SuperGranFondo Medio 2018

Road bike, cycling

The inaugural SuperGranFondo was destined to be an amazing race. Even the Medio, although a relatively short race, was going to be epic!

At a mere 73 kms with over 2,500 m of climbing the stats would suggest it would be tough. With 45 kms of climbing, two ascents of Col du Galibier (2,642 m) including an ascent of the Col du Lautaret (2,058 m) presented a significant challenge. The parcours was a simple out-and-back course from Valloire to La Salle-les-Alpe to Col du Galibier for a spectacular finish.

Saturday, 23rd June, 2018 we lined up behind the Gran Fondo starters. The tension, excitement and anticipation was tangible. The 7:45 am start followed the 180 kms Gran Fondo start where several hundred riders began their day at 7:30 am. The temperature was a cool 12C. The sun rose over the mountain at Valloire gradually revealing the start line and bathing riders in bright sunshine.

From the start it’s an 18 kms climb to the summit of the Col du Galibier and after passing through the outskirts of Valloire and the initial couple of kms at 7-10%, the gradient settles at around 4% for about three kms. I managed to get into a group of about seven riders who had adopted a reasonable pace while others had hurtled off into the distance with boyish enthusiasm – I would see some of them again!

The ride opens into a huge wide valley, habitation recedes and the vastness becomes apparent. Height is gained quite quickly until the head of the valley and the first switchback where the road kicks-up into a ramp of about 10%. Time to ease myself out of the saddle and change up a gear being careful to watch the heart rate. After about half a kilometre I realise I am the only one left from the group who have fallen behind and another hairpin allows me to see back down the slope and the groups scattered.

The next 12 kms average 7-10% using switchbacks to gain height without too much stress and I find myself gradually catching riders who had been too quick at the start. As I gained height and overhauled riders I realised that almost everyone I passed was in severe distress especially as I climbed above 2,000 metres. But, I felt smooth, composed and riding well-within myself.

About a kilometre from the top there’s a left turn and the road kicks-up again to around 15% and I found myself gliding passed riders in my 34 x 26 who seemed desperate to continue to the summit. For me, I was just loving the experience and then the summit, similar to Col du Tourmalet in the Pyrenees with a turn around the top and straight into the descent. I stopped though to put on my cape and the view towards La Salle-les-Bain was absolutely stunning!

The descent through the first few kilometres was technical and not so quick with tight hairpins and narrow road before the road begins to straighten and head towards the Col du Lautaret below. Apart from a confrontation with a Marmot where he decided it was better to run from the road than chance an encounter with me, the descent was uneventful but also exciting. Picking lines was essential to make the most of the 8.5 kms of descending to the Lautaret, averaging a 7% decline and losing about 600 metres of height. Then onto the main road for a continuation of the descent for another 19 kms and the turn at La Salle-les-Alpes.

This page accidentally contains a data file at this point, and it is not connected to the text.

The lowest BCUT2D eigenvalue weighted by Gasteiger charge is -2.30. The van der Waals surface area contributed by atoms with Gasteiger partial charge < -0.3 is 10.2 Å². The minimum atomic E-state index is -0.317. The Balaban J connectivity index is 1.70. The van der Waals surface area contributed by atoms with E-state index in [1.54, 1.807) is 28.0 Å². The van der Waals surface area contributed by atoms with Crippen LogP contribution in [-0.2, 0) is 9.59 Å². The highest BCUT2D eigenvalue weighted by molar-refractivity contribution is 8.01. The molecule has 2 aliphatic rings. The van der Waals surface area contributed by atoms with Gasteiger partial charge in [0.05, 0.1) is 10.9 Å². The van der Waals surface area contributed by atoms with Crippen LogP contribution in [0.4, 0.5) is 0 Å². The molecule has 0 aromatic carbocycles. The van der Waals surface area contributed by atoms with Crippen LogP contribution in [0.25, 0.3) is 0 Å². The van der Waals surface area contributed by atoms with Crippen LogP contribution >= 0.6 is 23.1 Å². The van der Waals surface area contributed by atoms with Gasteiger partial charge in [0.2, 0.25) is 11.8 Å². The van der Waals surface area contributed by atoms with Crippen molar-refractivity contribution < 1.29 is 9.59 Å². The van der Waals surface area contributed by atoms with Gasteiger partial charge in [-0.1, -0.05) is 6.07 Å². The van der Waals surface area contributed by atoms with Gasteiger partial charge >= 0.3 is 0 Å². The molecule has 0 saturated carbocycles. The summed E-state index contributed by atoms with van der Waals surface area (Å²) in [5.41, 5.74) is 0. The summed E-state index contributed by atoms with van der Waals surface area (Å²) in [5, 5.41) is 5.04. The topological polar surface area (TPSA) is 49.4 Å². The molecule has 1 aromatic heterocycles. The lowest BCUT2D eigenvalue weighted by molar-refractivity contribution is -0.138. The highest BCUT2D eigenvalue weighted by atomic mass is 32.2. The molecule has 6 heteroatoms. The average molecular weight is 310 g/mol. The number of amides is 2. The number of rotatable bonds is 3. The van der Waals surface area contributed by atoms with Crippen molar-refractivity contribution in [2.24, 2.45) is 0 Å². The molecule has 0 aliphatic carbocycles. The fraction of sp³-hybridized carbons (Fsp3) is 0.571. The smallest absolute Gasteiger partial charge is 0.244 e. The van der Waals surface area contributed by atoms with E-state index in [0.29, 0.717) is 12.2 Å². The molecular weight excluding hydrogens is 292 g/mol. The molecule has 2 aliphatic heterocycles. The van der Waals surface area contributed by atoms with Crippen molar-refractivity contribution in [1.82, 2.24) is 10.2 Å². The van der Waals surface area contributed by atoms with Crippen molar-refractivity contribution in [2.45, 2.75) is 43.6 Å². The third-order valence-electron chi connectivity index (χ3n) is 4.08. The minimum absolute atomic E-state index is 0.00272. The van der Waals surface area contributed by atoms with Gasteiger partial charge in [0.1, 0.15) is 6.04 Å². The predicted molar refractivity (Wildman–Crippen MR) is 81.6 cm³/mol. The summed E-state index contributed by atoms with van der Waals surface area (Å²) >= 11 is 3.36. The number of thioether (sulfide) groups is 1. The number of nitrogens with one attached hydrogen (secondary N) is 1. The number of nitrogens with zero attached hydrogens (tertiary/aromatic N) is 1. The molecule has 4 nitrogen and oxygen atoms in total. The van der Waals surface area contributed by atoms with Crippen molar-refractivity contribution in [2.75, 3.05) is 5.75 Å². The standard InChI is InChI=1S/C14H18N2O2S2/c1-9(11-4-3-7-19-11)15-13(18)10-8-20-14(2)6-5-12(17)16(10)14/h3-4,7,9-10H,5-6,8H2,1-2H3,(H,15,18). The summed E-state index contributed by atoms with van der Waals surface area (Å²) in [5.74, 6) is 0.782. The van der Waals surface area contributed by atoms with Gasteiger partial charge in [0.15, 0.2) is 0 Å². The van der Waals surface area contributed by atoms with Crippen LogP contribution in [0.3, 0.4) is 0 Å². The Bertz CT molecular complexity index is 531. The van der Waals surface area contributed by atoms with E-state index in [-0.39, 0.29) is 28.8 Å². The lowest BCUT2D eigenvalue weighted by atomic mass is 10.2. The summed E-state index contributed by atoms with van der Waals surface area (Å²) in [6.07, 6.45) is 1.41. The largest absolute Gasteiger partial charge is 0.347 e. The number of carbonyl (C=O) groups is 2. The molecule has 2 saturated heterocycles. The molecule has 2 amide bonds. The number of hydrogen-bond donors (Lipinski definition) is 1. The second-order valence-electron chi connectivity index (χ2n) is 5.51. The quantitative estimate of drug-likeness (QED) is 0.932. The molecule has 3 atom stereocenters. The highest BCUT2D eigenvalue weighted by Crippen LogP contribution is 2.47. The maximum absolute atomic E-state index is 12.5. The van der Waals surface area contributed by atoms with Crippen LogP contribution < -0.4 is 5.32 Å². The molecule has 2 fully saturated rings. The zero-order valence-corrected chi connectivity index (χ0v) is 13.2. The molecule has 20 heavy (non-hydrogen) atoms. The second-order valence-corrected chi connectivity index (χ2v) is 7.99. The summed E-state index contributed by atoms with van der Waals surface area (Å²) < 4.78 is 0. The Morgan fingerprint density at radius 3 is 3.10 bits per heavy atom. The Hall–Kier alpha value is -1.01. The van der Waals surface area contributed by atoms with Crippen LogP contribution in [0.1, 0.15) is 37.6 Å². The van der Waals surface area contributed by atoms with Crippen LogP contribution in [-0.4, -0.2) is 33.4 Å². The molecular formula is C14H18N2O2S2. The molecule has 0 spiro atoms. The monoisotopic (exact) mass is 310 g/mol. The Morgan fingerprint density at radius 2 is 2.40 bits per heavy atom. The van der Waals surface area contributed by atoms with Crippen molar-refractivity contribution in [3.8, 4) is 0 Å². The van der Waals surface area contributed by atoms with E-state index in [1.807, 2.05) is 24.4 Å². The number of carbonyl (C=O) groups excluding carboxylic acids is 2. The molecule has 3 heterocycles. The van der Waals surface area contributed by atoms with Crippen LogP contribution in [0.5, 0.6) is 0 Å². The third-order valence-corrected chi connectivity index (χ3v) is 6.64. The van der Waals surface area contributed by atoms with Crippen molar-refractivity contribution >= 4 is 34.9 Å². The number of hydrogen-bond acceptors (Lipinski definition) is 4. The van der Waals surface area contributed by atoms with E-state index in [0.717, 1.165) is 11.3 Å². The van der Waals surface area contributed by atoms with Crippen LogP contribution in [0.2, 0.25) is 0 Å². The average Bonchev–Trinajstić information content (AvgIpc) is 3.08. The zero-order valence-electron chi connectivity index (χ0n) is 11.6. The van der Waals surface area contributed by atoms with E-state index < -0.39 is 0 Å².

This part of the descent is hard work with a decline of 4-5% and the turn seems an age coming.

On the descent I could see the faster riders racing back in small groups and. One of the advantages of an out-and-back course is that you can gauge your position but one of the disadvantages is that you know that what goes down will go back up again!

By now the field was very strung out but there were still riders to catch and, of course, I didn’t want to be caught either. Time to dig-in and climb the Lautaret, all 19 kms, as fast as possible. At just over 2,000 metres, the Lautaret marks the point where the gradient increases again and the last 8.5 kms. It’s hot, but I have plenty to drink and a couple of gels. There are riders a couple of hundred metres ahead that give me something to aim for – I press on.

I’m still climbing well having completed 37 kms of climbing so far with just 8 kms to go to the finish and the summit of the Galibier. Nobody catches me now and gradually, especially where the gradient kicks-up I’m gaining on riders. I pass one and a second hoves into view as I make the right turn before the tunnel and engage the last kilometre.

One rider has stopped and another is within my sights – can I reach him before the finish, the last hairpin, I’m gaining. There’s the finish, I’m gaining and turning the 34 x 26 smoothly, I’m travelling twice as fast and then as I close I realise I can’t quite get in front as the timing ramp passes under my wheels. I glance across at my fellow combatant and he has no number on his frame, he’s not racing! But, he gave me an incentive at the end!!

This is not me but I felt the same elation at the finish!

What an amazing finish for a race in the Alps. I soaked in the atmosphere, the panorama and the achievement.

Time to reflect on an amazing experience, a performance that I would not have been able to achieve without hard work and months of training but most of all I had achieved a first place in my age category, a podium. What a way to round off three weeks of racing round France – an 18th in age category at Les 3 Ballons, a 4th in age category at Morzine Haut Chablais and now, 1st in the G1 Category – brilliant!!

My Time: 04:22:23 Medio Winner: 02:38:04

PS. The Valloire-Galibier Strava segment has me at 20th for my age group 01:34:32

1st in the G1 Category


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